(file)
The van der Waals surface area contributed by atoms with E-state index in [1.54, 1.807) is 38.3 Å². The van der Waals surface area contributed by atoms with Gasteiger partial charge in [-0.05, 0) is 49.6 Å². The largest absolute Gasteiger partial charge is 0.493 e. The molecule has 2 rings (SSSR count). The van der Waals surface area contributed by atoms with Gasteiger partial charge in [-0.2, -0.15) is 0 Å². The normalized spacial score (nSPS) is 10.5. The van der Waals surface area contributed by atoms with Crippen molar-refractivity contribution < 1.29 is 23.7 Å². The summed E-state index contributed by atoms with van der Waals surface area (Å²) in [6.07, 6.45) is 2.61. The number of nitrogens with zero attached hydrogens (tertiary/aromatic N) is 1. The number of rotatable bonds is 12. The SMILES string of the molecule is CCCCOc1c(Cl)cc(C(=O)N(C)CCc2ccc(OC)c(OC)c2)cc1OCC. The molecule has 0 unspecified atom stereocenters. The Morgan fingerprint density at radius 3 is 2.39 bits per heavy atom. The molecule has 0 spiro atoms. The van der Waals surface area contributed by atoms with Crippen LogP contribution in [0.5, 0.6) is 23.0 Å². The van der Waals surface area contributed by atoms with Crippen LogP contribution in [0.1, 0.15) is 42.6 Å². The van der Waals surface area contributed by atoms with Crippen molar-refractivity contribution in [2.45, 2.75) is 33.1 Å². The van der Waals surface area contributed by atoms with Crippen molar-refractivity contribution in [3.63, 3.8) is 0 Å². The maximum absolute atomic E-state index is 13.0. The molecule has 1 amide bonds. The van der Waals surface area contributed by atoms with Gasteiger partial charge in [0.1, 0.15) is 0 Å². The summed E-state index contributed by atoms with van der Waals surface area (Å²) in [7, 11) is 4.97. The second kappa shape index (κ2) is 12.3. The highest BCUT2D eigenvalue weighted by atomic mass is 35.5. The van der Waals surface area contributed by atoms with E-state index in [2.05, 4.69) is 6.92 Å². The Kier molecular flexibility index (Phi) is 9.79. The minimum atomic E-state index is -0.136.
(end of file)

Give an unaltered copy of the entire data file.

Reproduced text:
The van der Waals surface area contributed by atoms with E-state index in [1.54, 1.807) is 38.3 Å². The van der Waals surface area contributed by atoms with Gasteiger partial charge in [-0.05, 0) is 49.6 Å². The largest absolute Gasteiger partial charge is 0.493 e. The molecule has 2 rings (SSSR count). The van der Waals surface area contributed by atoms with Gasteiger partial charge in [-0.2, -0.15) is 0 Å². The normalized spacial score (nSPS) is 10.5. The van der Waals surface area contributed by atoms with Crippen molar-refractivity contribution < 1.29 is 23.7 Å². The summed E-state index contributed by atoms with van der Waals surface area (Å²) in [6.07, 6.45) is 2.61. The number of nitrogens with zero attached hydrogens (tertiary/aromatic N) is 1. The number of rotatable bonds is 12. The SMILES string of the molecule is CCCCOc1c(Cl)cc(C(=O)N(C)CCc2ccc(OC)c(OC)c2)cc1OCC. The molecule has 0 unspecified atom stereocenters. The Morgan fingerprint density at radius 3 is 2.39 bits per heavy atom. The molecule has 0 spiro atoms. The van der Waals surface area contributed by atoms with Crippen LogP contribution in [0.5, 0.6) is 23.0 Å². The van der Waals surface area contributed by atoms with Crippen LogP contribution in [0.1, 0.15) is 42.6 Å². The van der Waals surface area contributed by atoms with Crippen molar-refractivity contribution in [2.45, 2.75) is 33.1 Å². The van der Waals surface area contributed by atoms with Crippen molar-refractivity contribution in [3.63, 3.8) is 0 Å². The maximum absolute atomic E-state index is 13.0. The molecule has 1 amide bonds. The van der Waals surface area contributed by atoms with Gasteiger partial charge in [0.1, 0.15) is 0 Å². The summed E-state index contributed by atoms with van der Waals surface area (Å²) in [7, 11) is 4.97. The second kappa shape index (κ2) is 12.3. The highest BCUT2D eigenvalue weighted by atomic mass is 35.5. The van der Waals surface area contributed by atoms with E-state index in [2.05, 4.69) is 6.92 Å². The Kier molecular flexibility index (Phi) is 9.79. The minimum atomic E-state index is -0.136.